A 2004 UK study detected traces of five different types of parabens in the breast cancer tumors of 19 out of 20 women studied (5). This small study does not prove a causal relationship between parabens and breast cancer, but it is important because it detected the presence of intact parabens – unaltered by the body’s metabolism – which is an indication of the chemicals' ability to penetrate skin and remain in breast tissue. Check out the Environmental Working Groups SkinDeep Database for safety and toxicity data for thousands of products.
Phthalates are another xenoestrogen of major concern in hair care and skin care products. They're commonly found in lotions, shampoos, and nail polishes – and easily absorbed through the skin.
What’s The Alternative to Toxic Skin Care and Hair Care Products?
- In order to replace your products with healthier versions, look for new products that say “paraben free” and “phthalates free” on the label.
- Purchase paraben-free lotion, lip balms, shampoo, conditioner, shaving cream, and makeup. Here are 5 ingredients to avoid when choosing a shampoo.
- Minimize your exposure to nail polish and nail polish removers.
- If you're pregnant, reducing your exposure as much as possible is crucial. Aside from parabens and phthalates, here are 10 more ways to reduce your exposure to xenoestrogens during pregnancy.
Where Do You Begin?
I always recommend taking a trip into your bathroom, where people keep the majority of their skin care & hair care products.
First, assess the products you use often: daily or multiples times a day. Start by eliminating those first because they pose the most risk due to how often they’re used.
Next, weed out products you leave on the longest: cream, lotion, sunscreen, make-up.
It might take you a while and that's OK.
PRODUCTS AND CHILDREN
Don’t forget about your kids and the products they use. Between the lotions and potions, bubbles and polishes, glosses and glitters, kiddos love the smelly stuff – I did too! But these chemicals and perfumes are hormone disruptors and their growing, developing bodies and brains are really influenced by them. Just say no, and leave that perfect baby skin be.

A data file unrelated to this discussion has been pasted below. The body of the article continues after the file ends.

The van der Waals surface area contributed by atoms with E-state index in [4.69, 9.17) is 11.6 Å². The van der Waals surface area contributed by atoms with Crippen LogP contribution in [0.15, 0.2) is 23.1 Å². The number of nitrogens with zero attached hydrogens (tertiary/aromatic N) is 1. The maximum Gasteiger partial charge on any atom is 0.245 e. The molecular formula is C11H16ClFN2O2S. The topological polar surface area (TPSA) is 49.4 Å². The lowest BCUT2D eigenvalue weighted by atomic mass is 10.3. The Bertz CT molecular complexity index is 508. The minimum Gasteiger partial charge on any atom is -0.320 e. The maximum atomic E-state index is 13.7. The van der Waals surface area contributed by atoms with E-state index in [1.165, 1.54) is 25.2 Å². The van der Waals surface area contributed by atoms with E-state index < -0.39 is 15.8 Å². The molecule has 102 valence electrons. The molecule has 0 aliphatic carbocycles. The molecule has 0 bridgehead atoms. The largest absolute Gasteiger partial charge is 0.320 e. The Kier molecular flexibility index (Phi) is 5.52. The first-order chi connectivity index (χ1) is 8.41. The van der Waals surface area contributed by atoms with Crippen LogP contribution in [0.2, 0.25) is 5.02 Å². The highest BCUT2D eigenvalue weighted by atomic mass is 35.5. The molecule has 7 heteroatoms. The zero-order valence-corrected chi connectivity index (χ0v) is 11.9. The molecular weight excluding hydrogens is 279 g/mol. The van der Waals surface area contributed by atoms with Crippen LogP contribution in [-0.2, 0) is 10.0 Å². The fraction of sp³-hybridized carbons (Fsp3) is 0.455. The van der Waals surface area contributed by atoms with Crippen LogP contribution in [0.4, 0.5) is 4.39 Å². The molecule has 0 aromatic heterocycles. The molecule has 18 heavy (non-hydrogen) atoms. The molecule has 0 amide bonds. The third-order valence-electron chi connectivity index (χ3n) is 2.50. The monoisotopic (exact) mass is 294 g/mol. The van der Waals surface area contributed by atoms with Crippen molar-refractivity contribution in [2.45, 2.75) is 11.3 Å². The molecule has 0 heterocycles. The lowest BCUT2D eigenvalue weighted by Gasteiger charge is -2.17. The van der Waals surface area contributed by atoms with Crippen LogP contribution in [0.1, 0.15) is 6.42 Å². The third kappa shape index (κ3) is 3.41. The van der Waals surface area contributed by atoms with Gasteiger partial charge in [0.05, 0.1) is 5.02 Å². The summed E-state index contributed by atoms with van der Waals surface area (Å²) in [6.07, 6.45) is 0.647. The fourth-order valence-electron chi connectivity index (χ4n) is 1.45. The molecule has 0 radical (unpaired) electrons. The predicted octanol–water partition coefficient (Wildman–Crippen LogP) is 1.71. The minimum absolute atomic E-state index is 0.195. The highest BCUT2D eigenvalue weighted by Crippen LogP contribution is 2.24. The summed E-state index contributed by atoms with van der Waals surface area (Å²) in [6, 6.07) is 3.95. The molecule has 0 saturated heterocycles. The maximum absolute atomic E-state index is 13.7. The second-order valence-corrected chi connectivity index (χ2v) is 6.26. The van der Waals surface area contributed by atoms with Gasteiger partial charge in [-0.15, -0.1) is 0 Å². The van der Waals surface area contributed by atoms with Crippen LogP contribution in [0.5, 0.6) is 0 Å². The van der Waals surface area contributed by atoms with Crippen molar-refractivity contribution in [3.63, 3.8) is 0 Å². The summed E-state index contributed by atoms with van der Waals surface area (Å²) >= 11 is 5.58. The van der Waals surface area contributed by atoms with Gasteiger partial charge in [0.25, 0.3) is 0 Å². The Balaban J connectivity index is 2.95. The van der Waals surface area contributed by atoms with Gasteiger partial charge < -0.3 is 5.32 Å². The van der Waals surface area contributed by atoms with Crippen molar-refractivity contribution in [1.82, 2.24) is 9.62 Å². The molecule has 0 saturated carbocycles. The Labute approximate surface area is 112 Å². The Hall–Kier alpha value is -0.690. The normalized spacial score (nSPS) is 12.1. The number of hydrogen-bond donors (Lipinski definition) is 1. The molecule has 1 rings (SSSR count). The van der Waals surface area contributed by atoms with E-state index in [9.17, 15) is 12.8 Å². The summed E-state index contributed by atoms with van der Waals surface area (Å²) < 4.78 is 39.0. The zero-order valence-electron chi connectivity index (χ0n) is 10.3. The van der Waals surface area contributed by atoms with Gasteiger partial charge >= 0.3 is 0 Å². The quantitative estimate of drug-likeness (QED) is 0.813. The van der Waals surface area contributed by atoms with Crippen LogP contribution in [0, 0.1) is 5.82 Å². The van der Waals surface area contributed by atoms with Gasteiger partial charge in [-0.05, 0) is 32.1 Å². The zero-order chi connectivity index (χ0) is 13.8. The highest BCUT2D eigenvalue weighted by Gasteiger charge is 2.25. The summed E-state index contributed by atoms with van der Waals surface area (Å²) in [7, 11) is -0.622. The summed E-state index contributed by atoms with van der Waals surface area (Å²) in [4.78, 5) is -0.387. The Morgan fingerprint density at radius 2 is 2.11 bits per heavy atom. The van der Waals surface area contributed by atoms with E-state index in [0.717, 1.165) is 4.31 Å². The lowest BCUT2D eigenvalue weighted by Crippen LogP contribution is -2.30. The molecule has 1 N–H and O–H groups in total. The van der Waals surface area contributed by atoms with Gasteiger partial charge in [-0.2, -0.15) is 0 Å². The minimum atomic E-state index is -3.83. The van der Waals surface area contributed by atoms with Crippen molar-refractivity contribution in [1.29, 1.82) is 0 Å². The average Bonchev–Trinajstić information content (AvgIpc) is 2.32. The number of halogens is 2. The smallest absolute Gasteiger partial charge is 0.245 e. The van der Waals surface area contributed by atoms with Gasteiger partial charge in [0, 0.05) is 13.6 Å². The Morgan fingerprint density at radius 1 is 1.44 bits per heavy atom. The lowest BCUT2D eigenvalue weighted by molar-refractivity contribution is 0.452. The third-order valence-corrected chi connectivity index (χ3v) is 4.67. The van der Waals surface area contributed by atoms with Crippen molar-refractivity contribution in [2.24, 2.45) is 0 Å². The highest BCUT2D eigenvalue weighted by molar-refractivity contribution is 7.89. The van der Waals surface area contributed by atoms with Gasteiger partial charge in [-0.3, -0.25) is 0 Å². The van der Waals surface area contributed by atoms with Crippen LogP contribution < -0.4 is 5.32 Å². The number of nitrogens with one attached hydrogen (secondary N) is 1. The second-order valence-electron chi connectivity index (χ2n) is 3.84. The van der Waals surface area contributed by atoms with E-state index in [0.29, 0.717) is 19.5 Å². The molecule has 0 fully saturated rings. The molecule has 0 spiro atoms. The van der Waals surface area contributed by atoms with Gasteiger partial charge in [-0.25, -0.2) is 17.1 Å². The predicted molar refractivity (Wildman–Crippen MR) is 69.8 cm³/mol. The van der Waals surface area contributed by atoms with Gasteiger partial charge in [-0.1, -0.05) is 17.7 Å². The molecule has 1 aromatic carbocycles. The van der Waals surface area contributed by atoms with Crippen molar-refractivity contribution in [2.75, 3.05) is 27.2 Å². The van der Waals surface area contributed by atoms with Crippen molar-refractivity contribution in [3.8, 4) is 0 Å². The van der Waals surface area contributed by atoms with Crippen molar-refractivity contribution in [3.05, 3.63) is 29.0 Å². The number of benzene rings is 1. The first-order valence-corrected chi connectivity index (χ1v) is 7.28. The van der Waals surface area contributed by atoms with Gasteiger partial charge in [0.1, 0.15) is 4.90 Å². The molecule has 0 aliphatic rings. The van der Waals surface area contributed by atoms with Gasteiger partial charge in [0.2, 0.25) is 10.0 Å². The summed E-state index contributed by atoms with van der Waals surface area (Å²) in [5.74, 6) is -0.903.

Lip color products, as well as eye shadow, concealer, blush, and sunscreen have been known to include xenoestrogens and heavy metals such as mercury, aluminum, zinc, lead, chromium, and arsenic. In fact, 85% of cosmetics contain parabens.
Researchers are considering whether certain racial and demographic groups are more likely to experience harmful health effects from exposure to chemicals in products heavily marketed to them.
Among their findings: black women are more likely than white women to use talc and scented feminine hygiene products such as douches, which increases their exposure to phthalates. Dominican and Mexican American women, among others, regularly use skin-lightening creams that may contain high levels of mercury.
What’s The Alternative to Toxic Cosmetics?
Avoiding xenoestrogens and heavy metals can be difficult because they aren’t always listed on the label of every personal care product. Choose from products that use natural ingredients such as beeswax and vegetable wax. You can also check for safer personal care products on EWG’s Skin Deep Cosmetics Database.
You may or may not know – many sunscreens contain yucky ingredients I don't want absorbed into my or my children's body. When choosing a sunscreen to protect your skin, avoid these hormone disrupting chemicals (bad!): Oxybenzone, Octinoxate, Retinyl Palmitate and Homosalate.
We know chemicals like avobenzone and oxybenzone shouldn't be used if you're pregnant or nursing, or on children under the age of 2.
What’s The Alternative to Toxic Sunscreen?
Look for a sunscreen with any of these four ingredients: Titanium Dioxide, Zinc Oxide, Avobenzone, Mexoryl SX. They not only provide excellent UVA protection, but also offer very limited to no skin penetration, and no evidence of hormone disruption.
The Environmental Working Group is an excellent reference for identifying a safe sunscreen and to learn more about the sunscreen you currently use. Check out their guide here 2019 Sunscreen Guide.